Being an island nation, Great Britain has relied heavily on her naval prowess for protection and survival. More than once, English ships came to the rescue and staved off imminent invasion.
Aside from defeating the Spanish Armada in 1588, Britain’s most famous maritime feat was probably the thrashing it gave the combined French and Spanish vessels at the Battle of Trafalgar in 1805. Despite the tragic loss of England’s premier sailor, Vice Admiral Horatio Nelson, this decisive engagement ended France’s threat on the high seas for the remainder of the Napoleonic Wars.
It’s usually accepted that in the age of fighting sail ships, combatants traditionally pounded one another to pieces firing broadsides with their cannons and carronades at a distance until the enemy surrendered or was sunk. Actually, many battles were settled with superior seamanship and personal combat. No lesser an authority than Nelson himself coined the axiom, “No captain can do very wrong if he places his ship alongside that of the enemy.”
This meant that a variety of small arms, such as cutlasses, pikes, muskets and pistols, were normally carried in ships’ stores for use in close work when alongside, boarding or during the frequent shore patrols and forays in which naval personnel were routinely called upon to engage in close combat.
The Pattern 1801 Sea Service pistol was one of the most widely manufactured of British handguns during the Napoleonic period. Like the “Brown Bess” musket—which underwent various modifications and facelifts during its more-than-100-year lifespan but still maintained its basic character—the 1801 was not all that changed from the Pattern 1716 and Pattern 1716/1777 Sea Service pistols from which it was derived.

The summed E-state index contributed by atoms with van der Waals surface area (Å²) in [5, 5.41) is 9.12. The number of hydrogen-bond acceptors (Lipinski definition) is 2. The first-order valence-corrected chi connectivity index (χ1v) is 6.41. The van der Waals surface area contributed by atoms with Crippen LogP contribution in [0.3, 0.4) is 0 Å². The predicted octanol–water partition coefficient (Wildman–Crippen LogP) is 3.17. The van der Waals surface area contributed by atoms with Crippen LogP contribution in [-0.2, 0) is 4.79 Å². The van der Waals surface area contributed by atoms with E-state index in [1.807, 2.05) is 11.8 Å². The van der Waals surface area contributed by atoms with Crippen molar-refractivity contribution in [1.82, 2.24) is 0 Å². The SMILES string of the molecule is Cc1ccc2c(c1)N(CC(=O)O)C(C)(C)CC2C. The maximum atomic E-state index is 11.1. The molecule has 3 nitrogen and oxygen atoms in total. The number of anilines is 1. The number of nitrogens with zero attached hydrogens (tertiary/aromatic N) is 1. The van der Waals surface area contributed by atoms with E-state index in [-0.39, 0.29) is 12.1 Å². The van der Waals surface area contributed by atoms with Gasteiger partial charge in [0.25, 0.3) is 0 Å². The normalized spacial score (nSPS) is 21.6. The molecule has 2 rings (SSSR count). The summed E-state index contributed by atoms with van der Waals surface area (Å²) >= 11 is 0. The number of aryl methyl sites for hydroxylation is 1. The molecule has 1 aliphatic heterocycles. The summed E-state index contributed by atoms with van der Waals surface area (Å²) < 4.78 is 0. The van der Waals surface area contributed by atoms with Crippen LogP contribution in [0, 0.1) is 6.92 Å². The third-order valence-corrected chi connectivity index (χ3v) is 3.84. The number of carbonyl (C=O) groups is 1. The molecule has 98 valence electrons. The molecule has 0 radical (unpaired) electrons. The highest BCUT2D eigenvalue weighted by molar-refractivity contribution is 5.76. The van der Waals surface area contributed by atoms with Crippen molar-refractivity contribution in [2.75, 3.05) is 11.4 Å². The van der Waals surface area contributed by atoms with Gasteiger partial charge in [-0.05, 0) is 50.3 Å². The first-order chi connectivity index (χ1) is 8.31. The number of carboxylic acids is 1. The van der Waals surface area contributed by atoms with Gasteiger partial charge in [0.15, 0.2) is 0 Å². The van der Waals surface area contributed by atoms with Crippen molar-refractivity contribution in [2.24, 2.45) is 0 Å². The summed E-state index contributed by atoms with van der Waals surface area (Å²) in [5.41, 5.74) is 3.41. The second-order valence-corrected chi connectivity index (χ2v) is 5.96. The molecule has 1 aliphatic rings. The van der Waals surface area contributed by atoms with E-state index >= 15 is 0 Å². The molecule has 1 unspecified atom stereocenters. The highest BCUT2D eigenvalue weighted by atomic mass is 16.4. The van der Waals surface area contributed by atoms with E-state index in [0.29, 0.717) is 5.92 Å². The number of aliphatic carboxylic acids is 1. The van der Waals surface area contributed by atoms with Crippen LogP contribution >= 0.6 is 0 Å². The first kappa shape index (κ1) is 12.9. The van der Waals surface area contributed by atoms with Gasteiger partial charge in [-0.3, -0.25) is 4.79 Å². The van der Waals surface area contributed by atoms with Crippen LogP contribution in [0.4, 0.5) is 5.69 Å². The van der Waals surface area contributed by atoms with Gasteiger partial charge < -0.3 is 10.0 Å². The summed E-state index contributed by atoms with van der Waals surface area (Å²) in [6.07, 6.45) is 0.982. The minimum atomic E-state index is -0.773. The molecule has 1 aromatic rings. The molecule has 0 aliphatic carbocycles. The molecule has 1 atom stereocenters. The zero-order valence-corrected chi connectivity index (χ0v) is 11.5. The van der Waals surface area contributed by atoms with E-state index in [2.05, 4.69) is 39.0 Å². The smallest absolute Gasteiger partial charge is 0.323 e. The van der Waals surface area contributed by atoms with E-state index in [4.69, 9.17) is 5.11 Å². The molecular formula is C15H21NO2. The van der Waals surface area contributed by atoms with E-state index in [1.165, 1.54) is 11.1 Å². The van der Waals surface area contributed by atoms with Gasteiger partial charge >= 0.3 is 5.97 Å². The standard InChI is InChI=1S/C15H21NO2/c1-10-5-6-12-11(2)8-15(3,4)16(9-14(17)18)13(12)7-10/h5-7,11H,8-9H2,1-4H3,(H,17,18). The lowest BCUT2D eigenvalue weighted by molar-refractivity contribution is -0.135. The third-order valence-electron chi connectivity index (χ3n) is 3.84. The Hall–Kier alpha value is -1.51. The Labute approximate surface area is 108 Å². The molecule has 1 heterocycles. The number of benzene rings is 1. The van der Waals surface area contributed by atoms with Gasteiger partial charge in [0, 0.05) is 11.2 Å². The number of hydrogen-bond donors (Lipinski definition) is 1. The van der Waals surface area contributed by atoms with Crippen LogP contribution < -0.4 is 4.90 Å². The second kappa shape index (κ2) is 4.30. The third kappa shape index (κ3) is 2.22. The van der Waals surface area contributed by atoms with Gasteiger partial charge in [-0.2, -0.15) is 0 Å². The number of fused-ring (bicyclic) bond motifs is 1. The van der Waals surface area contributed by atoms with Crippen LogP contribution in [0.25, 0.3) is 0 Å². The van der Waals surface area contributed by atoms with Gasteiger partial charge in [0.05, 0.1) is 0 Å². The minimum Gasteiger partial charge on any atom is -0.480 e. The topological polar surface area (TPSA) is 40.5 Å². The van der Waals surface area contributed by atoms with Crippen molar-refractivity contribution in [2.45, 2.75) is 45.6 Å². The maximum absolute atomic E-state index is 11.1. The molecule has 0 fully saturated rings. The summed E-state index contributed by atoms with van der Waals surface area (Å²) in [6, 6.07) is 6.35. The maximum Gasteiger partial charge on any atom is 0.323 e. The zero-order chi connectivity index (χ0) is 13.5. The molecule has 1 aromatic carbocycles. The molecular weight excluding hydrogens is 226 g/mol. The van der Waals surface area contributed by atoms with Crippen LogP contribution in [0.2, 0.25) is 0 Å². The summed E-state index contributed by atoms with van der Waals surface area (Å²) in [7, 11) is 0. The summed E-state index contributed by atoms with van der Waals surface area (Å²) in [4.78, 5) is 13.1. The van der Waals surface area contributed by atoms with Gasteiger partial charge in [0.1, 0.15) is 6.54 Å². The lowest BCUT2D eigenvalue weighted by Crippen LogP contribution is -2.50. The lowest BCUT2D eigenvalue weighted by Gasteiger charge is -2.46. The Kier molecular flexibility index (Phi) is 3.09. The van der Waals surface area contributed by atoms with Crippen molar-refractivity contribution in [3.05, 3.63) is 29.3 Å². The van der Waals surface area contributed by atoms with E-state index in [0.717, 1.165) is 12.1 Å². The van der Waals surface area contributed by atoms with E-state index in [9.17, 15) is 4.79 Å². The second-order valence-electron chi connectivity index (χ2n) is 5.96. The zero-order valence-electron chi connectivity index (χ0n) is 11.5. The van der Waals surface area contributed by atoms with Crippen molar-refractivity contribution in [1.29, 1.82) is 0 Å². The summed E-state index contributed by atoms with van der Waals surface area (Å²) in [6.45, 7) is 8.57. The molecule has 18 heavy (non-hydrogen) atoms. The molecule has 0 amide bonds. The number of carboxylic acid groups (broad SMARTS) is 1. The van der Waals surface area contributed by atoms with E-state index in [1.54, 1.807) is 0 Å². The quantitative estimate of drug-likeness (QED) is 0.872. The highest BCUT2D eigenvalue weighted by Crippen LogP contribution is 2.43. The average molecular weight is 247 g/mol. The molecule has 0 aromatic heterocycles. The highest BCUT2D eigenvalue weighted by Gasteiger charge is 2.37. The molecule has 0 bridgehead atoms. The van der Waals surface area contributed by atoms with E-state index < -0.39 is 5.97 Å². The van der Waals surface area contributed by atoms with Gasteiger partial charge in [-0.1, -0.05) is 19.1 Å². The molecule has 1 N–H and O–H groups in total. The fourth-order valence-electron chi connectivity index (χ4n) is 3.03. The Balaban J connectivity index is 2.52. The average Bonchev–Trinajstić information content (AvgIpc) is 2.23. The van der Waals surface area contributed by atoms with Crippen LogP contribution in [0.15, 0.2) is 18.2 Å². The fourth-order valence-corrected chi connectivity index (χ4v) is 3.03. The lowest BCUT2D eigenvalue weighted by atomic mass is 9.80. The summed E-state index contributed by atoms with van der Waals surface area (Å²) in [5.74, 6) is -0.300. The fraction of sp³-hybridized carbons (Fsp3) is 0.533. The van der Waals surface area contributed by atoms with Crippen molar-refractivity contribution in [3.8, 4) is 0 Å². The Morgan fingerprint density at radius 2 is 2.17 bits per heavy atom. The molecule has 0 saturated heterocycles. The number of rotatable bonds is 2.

This was a serious hunk of handgun. Possessed of a robust, flat, India-pattern flintlock mechanism, caliber was .56, and its smoothbore barrel measured 12". Sporting a full-length walnut stock and brass furniture, overall length was 19¼". Steel parts were left in the bright. On the left side of the gun, a 7½"-long belt hook was firmly affixed over the sideplate via a pin and the rear lock screw (“sidenail”). This accessory, not seen on similar-appearing Land Service pistols, allowed Jack Tar to secure the pistol to his belt, crossbelt or sash before and after he had fired its single shot.
Reloading during a melee was usually not possible, and while it is customary to assume the pistol, because of its substantial rounded buttcap, could also be used as a bludgeon, this was normally not the case as the practice was rough on the hardware and a cutlass was a much better tool for hand-to-hand combat. The pistols were loaded using prepared paper cartridges containing a round lead bullet and powder for priming and the main charge.
The 1801 here is in excellent condition and is typical of its type, with stamped (rather than engraved) lock markings and a “storekeeper’s mark” dating the gun to 1806. Despite their age, these pistols do turn up with some regularity on the collector market. If complete and in good shape, $2,800 is a very fair price for one.
Gun: Pattern 1801 Sea Service pistol
Manufacturer: Various contractors. Assembled at the Tower of London Armoury
Condition: NRA Excellent (Antique Gun Standards)